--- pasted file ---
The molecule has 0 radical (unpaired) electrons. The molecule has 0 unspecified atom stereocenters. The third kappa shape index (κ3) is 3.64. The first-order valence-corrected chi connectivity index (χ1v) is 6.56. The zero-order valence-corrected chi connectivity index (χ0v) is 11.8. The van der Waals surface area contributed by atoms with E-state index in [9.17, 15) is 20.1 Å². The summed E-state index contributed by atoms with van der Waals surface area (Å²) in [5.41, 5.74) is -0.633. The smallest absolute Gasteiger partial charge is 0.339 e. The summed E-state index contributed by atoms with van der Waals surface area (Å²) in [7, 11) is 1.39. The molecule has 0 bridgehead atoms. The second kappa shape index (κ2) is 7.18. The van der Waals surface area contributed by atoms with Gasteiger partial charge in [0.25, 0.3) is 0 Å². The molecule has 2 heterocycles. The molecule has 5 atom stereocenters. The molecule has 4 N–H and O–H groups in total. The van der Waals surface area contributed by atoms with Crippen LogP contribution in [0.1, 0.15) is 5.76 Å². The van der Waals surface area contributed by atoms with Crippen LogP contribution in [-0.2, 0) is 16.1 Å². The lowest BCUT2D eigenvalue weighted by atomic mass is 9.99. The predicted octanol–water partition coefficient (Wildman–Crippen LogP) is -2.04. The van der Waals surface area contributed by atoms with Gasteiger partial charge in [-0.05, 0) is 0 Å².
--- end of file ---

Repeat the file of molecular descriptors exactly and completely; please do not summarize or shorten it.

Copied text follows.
The molecule has 0 radical (unpaired) electrons. The molecule has 0 unspecified atom stereocenters. The third kappa shape index (κ3) is 3.64. The first-order valence-corrected chi connectivity index (χ1v) is 6.56. The zero-order valence-corrected chi connectivity index (χ0v) is 11.8. The van der Waals surface area contributed by atoms with E-state index in [9.17, 15) is 20.1 Å². The summed E-state index contributed by atoms with van der Waals surface area (Å²) in [5.41, 5.74) is -0.633. The smallest absolute Gasteiger partial charge is 0.339 e. The summed E-state index contributed by atoms with van der Waals surface area (Å²) in [7, 11) is 1.39. The molecule has 0 bridgehead atoms. The second kappa shape index (κ2) is 7.18. The van der Waals surface area contributed by atoms with Gasteiger partial charge in [0.25, 0.3) is 0 Å². The molecule has 2 heterocycles. The molecule has 5 atom stereocenters. The molecule has 4 N–H and O–H groups in total. The van der Waals surface area contributed by atoms with Crippen LogP contribution in [0.1, 0.15) is 5.76 Å². The van der Waals surface area contributed by atoms with Crippen LogP contribution in [-0.2, 0) is 16.1 Å². The lowest BCUT2D eigenvalue weighted by atomic mass is 9.99. The predicted octanol–water partition coefficient (Wildman–Crippen LogP) is -2.04. The van der Waals surface area contributed by atoms with Gasteiger partial charge in [-0.05, 0) is 0 Å².